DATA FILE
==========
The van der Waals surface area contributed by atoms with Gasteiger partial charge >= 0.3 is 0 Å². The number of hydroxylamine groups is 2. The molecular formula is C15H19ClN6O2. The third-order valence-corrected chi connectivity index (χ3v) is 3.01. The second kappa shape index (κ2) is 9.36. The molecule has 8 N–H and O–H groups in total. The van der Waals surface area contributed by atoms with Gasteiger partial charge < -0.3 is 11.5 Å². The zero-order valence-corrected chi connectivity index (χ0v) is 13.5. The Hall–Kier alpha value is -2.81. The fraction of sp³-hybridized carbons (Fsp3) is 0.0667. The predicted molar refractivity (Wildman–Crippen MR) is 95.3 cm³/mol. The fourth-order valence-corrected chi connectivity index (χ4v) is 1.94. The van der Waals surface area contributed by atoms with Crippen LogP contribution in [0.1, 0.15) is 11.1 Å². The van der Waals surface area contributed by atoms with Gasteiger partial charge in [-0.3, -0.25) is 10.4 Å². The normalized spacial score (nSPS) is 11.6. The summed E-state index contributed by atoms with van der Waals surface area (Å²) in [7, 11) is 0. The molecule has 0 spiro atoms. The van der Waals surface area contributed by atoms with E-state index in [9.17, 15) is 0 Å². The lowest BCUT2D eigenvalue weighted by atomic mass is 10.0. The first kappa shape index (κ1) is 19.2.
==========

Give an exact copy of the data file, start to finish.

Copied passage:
The van der Waals surface area contributed by atoms with Gasteiger partial charge >= 0.3 is 0 Å². The number of hydroxylamine groups is 2. The molecular formula is C15H19ClN6O2. The third-order valence-corrected chi connectivity index (χ3v) is 3.01. The second kappa shape index (κ2) is 9.36. The molecule has 8 N–H and O–H groups in total. The van der Waals surface area contributed by atoms with Gasteiger partial charge < -0.3 is 11.5 Å². The zero-order valence-corrected chi connectivity index (χ0v) is 13.5. The Hall–Kier alpha value is -2.81. The fraction of sp³-hybridized carbons (Fsp3) is 0.0667. The predicted molar refractivity (Wildman–Crippen MR) is 95.3 cm³/mol. The fourth-order valence-corrected chi connectivity index (χ4v) is 1.94. The van der Waals surface area contributed by atoms with Crippen LogP contribution in [0.1, 0.15) is 11.1 Å². The van der Waals surface area contributed by atoms with Gasteiger partial charge in [-0.3, -0.25) is 10.4 Å². The normalized spacial score (nSPS) is 11.6. The summed E-state index contributed by atoms with van der Waals surface area (Å²) in [7, 11) is 0. The molecule has 0 spiro atoms. The van der Waals surface area contributed by atoms with E-state index in [9.17, 15) is 0 Å². The lowest BCUT2D eigenvalue weighted by atomic mass is 10.0. The first kappa shape index (κ1) is 19.2.